order to take new entries (SAMPA-based words or Each audio file was listened to and manually transcribed phoneme sequences) pronounced by the speaker into following a set of common transcription rules, especially designed for this clinical context. These rules tend to provide a compromise between the quality level of the 4.4.3. Quality of the Automatic Phonetic Alignment
phonetic alignment expected and the speech disorders A subset of productions was selected for a first due to dysarthria. The following list provides the main evaluation of the automatic phonetic alignment. The subset is gender-balanced and includes different degrees Rule 1: is considered as a deletion the lack of an entire
of dysarthria severity (2 control speakers, 2 speakers with word or one or more syllables (e.g. : the lack of moderate dysarthria and 2 with severe dysarthria). The phoneme [R] in the word “pauvre” will not be
considered as a deletion);
• Rule 2: is considered as a substitution the replacement
1 as opposed to a non text-constrained alignment, which has to of at least three successive phonemes by another determine the sequences of phonemes as well as their boundaries.
automatic alignment of the productions was compared to patterns, whereas the definition of disordered speech a manual correction of phonetic labels and boundaries needs references from normal variation. A better performed by 2 phoneticians. For a given phoneme understanding of the variation that characterizes segmented manually and automatically , the comparison dysarthric speech as deviant could thus provide insights is based on the time shift between the midpoints of the into the blurred boundary between normal and two segments. As defined in (Adda et al.; 2008), the pathological speech patterns. In return, dysarthric agreement between the automatic and manual alignments productions, and their variations, may inform us about is defined according to a minimum time lag threshold set normal speaker adaptation to different speech situations. While some progress has been made on the characterization of the acoustic-phonetic properties of The comparison of the alignments showed a shift above dysarthric speech, our knowledge is still limited. The 20 ms for 17% of segments for the control speakers, 24% study of disordered speech is at the crossroads between for the moderately dysarthric patients, and 56% for the different sub-disciplines of Speech Sciences, and heavily dysarthric patients (Audibert et al., 2010).
multidisciplinary collaborations, such as the one In order to enhance the quality of the automatic proposed here, promise progress in this area. alignment, already quite satisfactory for most speakers (control and moderate), the system was tuned by Acknowledgments
combining the information of 2 different sets of acoustic This project is funded by the ANR BLAN08-0125 of the models. This optimization improves the overall French National Research Agency. We deeply thank performance and notably that of heavily dysarthric Pierre Clément, Aurélie Nuremberg, and Olavo Panseri patients (15% on control speakers, 23% on moderate, who are also collaborating to this project. and 44% on heavily dysarthric patients). It has to be outlined that the altered productions of the latter set of References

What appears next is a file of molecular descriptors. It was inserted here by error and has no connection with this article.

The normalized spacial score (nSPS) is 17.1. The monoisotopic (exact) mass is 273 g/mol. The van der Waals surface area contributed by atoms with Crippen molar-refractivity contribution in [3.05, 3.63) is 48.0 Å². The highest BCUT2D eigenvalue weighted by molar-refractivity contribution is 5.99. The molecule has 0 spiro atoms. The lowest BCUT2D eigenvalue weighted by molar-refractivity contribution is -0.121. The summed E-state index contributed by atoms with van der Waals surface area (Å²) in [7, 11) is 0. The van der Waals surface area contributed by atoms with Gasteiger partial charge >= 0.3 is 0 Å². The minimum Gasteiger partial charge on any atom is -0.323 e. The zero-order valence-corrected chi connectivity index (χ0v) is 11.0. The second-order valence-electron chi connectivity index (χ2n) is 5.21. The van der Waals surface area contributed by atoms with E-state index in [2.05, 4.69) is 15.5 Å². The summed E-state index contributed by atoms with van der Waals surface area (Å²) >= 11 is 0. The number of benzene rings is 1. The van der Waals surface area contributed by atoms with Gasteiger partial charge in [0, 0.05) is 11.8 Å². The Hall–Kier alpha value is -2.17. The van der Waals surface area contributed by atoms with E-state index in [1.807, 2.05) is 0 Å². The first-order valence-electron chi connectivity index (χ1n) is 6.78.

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Monfrais-Pfauwadel, M. C. (1995). Les disfluences autres que • two readings of a sentence and its repetitions celles du bégaiement. Revue de laryngologie, d'otologie et • (“C’est une affaire intéressante, qu’en pensez-vous? Il de rhinologie, 116(4), pp. 267--270.
Mori H., Kobayashi Y., Kasuya H., Hirose H., Kobayashi N. • the reading of two lists of words (Bonjour, Femme, * (2004). Prosodic and Segmental Evaluation of Dysarthric Chasseur, Légat, Exploit, Gargarisme, Voleur, Banane, Speech, Proc. Speech Prosody, Nara, Japan, 4 p.
Coupe, Coupe-papier, Spectacle, Un match de boxe, Murdoch, B. (1998). Dysarthria - A Physiological Approach to Jaser, Magique) ; (Bonjour, Jaser, Légat, Banane, Assessment and Treatment. Nelson Thornes Ltd.
Voleur, Coupe-papier, Justice, Zèbre, Magique, Exploit, Peacher, W. G. (1950). The etiology and differential diagnosis of dysarthria. Journal of Speech and Hearing Disorders, 15: • the production of sustained vowels (/a/, /e/, /i/, /o/) • the reading of a text (a fairy tale of 170 words, ‘Le Pinto S., Gentil M., Krack P., Sauleau P., Fraix V., Benabid A.-L., Pollak P. (2005). Changes induced by levodopa and subthalamic nucleus stimulation on Parkinsonian speech. • a story telling based on a picture support Movement Disorders, vol. 20, no. 11. 2005, pp. 1507--1515.
• ("La chute dans la boue", based on a test evaluating Robert D., Sangla I., Azulay J.P., Giovanni A., Cannoni M., Pouget J. (1995). Diagnostic et suivi de l’insuffisance vélaire • spontaneous speech (narrating the day's activities) dans les formes bulbaires des maladies du motoneurone. • syllable repetition (CV, VC or VCV with V= [a] and Actes du congrès sur le Voile Pathologique, Société C= [p, t, k, S, s, f, b, d, g, Z, z, v, l, R, m, n, j]) Française de phoniatrie, Lyon, pp. 63--74.
Table 1 : Speech material recorded in the CCM
Robert D., Pouget J., Giovanni A., Azulay J.P., Triglia J.M. database. A ‘*’ in the second column indicate whether (1999). Quantitative Voice Analysis in the Assessment of the material is available for all recordings. Bulbar Involvement in Amyotrophic Lateral Sclerosis. Acta Otolaryngol , 119, pp. 724--731 Sarr M., Pinto S., Jankowksi L., Purson A., Ghio A., Espesser R., Teston B., Viallet F. (2009). L-dopa and STN stimulation effects on pneumophonic coordination in Parkinsonian dysarthria: intra-oral pressure measurements. International Congress of Parkinson's Disease and Movement Disorders, Movement Disorders, vol. 24, no. S1. 2009, pp. S342.